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A positive start for local pooches

Dog trainer Tammy Williams has found receptive canine and human audiences for her positive reinforcement approach.

THUNDER BAY – The right start can make all the difference, says Tammy Williams.

It’s a sentiment that defines her dog training business, Pawsitively Social Canine Adventures, where she specializes in puppy socialization and training.

Her passion for working with young dogs was sparked nearly a decade ago, when she was a volunteer coordinator with Animal Services.

“I just saw so many dogs who had come in and were being left behind because they weren’t the dogs people thought they were getting, and they didn’t do enough work with them to help them become well-mannered members of society,” she says.

Now after starting her own dog training business, she works to ensure other dogs – and the humans in their lives – get off on a better paw.

Pawsitively Social Canine Adventures, which launched in early 2019, offers a range of courses on more advanced skills like rally, agility, and scent work, but for Williams, it’s still her work with puppies that proves the most rewarding.

“It’s the one I think has made the most difference in people’s lives,” she says. “I’ve helped people have puppies that are confident and resilient. I hear all the time, ‘the dog isn’t scared of thunder storms,’ ‘he walks around like he owns the place’ – they’re just really confident, happy dogs.”

The success stories are the culmination of years of experience for Williams, who got hooked after starting to help out at local training classes.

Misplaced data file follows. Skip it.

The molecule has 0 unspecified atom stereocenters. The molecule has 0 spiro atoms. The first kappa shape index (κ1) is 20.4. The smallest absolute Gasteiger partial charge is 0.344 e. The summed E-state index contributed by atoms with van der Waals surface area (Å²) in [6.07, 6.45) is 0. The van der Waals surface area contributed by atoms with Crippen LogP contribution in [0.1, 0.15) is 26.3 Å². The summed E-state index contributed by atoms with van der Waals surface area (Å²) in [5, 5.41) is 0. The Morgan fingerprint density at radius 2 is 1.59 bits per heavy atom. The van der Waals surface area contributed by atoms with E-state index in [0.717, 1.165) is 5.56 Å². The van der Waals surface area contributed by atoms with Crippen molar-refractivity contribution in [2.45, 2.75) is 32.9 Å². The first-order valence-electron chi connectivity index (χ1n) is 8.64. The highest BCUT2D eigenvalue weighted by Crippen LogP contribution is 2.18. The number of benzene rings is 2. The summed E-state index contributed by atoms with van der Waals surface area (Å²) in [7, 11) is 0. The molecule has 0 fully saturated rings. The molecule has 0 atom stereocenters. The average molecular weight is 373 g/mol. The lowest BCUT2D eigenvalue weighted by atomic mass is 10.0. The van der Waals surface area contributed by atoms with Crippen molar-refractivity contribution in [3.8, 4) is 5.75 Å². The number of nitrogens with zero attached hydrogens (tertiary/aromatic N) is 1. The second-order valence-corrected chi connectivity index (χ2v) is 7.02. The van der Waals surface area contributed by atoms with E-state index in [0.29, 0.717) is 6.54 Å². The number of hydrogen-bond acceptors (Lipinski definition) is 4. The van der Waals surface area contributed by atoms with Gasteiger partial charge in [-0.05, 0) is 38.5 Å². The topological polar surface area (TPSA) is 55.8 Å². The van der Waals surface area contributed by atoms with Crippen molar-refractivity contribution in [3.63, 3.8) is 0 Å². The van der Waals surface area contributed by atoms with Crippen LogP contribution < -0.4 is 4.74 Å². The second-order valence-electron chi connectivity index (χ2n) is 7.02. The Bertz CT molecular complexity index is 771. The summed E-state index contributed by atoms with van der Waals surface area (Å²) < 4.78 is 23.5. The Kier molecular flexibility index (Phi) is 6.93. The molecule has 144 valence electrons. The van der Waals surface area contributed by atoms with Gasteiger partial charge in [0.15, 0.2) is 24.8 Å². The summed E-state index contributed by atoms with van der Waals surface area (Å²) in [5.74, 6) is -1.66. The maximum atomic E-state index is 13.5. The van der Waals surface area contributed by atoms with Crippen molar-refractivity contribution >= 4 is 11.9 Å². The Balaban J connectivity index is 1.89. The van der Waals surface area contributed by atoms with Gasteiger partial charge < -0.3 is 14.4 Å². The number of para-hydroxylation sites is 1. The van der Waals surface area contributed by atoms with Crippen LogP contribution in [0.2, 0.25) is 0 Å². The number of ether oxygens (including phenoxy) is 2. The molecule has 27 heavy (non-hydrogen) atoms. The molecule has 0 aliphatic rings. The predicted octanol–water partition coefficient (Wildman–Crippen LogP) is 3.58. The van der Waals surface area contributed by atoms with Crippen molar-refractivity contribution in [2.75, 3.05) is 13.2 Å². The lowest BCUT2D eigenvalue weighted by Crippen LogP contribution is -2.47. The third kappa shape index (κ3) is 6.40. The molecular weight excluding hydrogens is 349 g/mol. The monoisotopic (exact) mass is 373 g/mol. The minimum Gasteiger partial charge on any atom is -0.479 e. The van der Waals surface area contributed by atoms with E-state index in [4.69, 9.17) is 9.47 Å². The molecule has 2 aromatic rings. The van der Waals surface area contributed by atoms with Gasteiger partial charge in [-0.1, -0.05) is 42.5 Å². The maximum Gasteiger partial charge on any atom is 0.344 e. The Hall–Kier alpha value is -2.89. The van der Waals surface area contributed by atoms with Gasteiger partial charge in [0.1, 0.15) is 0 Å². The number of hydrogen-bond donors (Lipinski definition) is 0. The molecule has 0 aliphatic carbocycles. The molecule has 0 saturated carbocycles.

She spent three years mentoring under a certified dog behaviourist, gaining experience with reactive and timid dogs, before securing her own certification as a Certified Professional Dog Trainer (CPDT-KA), one of a handful offering services in the city.

She also worked with hundreds of young dogs, often unsocialized, as a foster home for Animal Services and Adopt A Mutt.

That helped drive home the crucial importance of the earliest part of dogs’ lives, the “socialization window” up to about 16 weeks of age that helps shape their perception of the world and their responses to it.

In her work with puppies, Williams emphasizes what she calls “proactive exposure training,” trying to establish positive first encounters with elements of the human world.

“It’s basically making new things not scary, building resiliency so that if something does scare them, they bounce back right away – or they become confident enough that if something’s new, their first instinct isn’t to be scared of it,” she explains.

While Williams specializes in puppy training, she works with dogs of all ages, and will soon begin offering a new enrichment course geared to older dogs, who she says can use new forms of stimulation as they become less energetic.

“It’s important all dogs have, not necessarily a job, but have something to do – that opportunity to use their mind, use their nose, engage with their world,” she says. “That’s really important, especially as they get older.”